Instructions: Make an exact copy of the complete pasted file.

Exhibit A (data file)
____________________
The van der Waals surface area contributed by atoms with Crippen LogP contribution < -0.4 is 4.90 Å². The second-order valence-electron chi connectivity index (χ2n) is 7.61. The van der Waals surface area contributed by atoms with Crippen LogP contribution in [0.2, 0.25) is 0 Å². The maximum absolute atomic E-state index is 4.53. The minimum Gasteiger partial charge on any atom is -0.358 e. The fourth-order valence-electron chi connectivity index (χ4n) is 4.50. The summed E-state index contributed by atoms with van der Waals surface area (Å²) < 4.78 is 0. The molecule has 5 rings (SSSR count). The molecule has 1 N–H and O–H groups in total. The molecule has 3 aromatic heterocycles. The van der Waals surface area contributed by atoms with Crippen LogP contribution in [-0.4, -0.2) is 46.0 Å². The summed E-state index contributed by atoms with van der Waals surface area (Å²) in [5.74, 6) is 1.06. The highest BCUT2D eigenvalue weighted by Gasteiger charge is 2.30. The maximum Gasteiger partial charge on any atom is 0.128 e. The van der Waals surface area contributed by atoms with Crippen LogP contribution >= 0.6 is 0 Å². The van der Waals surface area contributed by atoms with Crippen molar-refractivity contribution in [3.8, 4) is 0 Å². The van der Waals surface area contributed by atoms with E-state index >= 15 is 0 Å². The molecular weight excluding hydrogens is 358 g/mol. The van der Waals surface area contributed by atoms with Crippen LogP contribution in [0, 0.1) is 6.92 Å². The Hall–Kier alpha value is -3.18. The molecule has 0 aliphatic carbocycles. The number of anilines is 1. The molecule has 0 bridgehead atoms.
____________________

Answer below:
The van der Waals surface area contributed by atoms with Crippen LogP contribution < -0.4 is 4.90 Å². The second-order valence-electron chi connectivity index (χ2n) is 7.61. The van der Waals surface area contributed by atoms with Crippen LogP contribution in [0.2, 0.25) is 0 Å². The maximum absolute atomic E-state index is 4.53. The minimum Gasteiger partial charge on any atom is -0.358 e. The fourth-order valence-electron chi connectivity index (χ4n) is 4.50. The summed E-state index contributed by atoms with van der Waals surface area (Å²) < 4.78 is 0. The molecule has 5 rings (SSSR count). The molecule has 1 N–H and O–H groups in total. The molecule has 3 aromatic heterocycles. The van der Waals surface area contributed by atoms with Crippen LogP contribution in [-0.4, -0.2) is 46.0 Å². The summed E-state index contributed by atoms with van der Waals surface area (Å²) in [5.74, 6) is 1.06. The highest BCUT2D eigenvalue weighted by Gasteiger charge is 2.30. The maximum Gasteiger partial charge on any atom is 0.128 e. The van der Waals surface area contributed by atoms with Crippen LogP contribution >= 0.6 is 0 Å². The van der Waals surface area contributed by atoms with Crippen molar-refractivity contribution in [3.8, 4) is 0 Å². The van der Waals surface area contributed by atoms with E-state index >= 15 is 0 Å². The molecular weight excluding hydrogens is 358 g/mol. The van der Waals surface area contributed by atoms with Crippen LogP contribution in [0, 0.1) is 6.92 Å². The Hall–Kier alpha value is -3.18. The molecule has 0 aliphatic carbocycles. The number of anilines is 1. The molecule has 0 bridgehead atoms.